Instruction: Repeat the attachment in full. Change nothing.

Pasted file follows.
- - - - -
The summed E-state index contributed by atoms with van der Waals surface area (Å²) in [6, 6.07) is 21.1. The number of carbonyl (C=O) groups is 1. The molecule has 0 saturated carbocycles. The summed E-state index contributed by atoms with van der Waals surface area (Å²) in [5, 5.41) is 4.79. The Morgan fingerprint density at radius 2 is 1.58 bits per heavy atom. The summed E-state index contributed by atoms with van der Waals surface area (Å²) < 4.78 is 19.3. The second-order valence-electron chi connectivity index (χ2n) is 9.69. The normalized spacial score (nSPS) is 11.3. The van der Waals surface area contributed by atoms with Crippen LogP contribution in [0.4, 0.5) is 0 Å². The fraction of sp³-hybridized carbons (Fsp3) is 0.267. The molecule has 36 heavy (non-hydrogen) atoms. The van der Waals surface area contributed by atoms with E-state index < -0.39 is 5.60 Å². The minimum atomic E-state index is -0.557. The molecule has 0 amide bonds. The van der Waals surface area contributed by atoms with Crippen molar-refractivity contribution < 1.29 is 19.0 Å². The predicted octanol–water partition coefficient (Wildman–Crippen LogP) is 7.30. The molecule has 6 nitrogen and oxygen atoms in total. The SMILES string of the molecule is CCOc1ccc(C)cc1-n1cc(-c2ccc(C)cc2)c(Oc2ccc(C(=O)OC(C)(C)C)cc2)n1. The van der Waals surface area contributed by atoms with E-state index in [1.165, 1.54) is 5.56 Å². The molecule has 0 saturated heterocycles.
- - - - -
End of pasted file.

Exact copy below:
The summed E-state index contributed by atoms with van der Waals surface area (Å²) in [6, 6.07) is 21.1. The number of carbonyl (C=O) groups is 1. The molecule has 0 saturated carbocycles. The summed E-state index contributed by atoms with van der Waals surface area (Å²) in [5, 5.41) is 4.79. The Morgan fingerprint density at radius 2 is 1.58 bits per heavy atom. The summed E-state index contributed by atoms with van der Waals surface area (Å²) < 4.78 is 19.3. The second-order valence-electron chi connectivity index (χ2n) is 9.69. The normalized spacial score (nSPS) is 11.3. The van der Waals surface area contributed by atoms with Crippen LogP contribution in [0.4, 0.5) is 0 Å². The fraction of sp³-hybridized carbons (Fsp3) is 0.267. The molecule has 36 heavy (non-hydrogen) atoms. The van der Waals surface area contributed by atoms with E-state index < -0.39 is 5.60 Å². The minimum atomic E-state index is -0.557. The molecule has 0 amide bonds. The van der Waals surface area contributed by atoms with Crippen molar-refractivity contribution < 1.29 is 19.0 Å². The predicted octanol–water partition coefficient (Wildman–Crippen LogP) is 7.30. The molecule has 6 nitrogen and oxygen atoms in total. The SMILES string of the molecule is CCOc1ccc(C)cc1-n1cc(-c2ccc(C)cc2)c(Oc2ccc(C(=O)OC(C)(C)C)cc2)n1. The van der Waals surface area contributed by atoms with E-state index in [1.165, 1.54) is 5.56 Å². The molecule has 0 saturated heterocycles.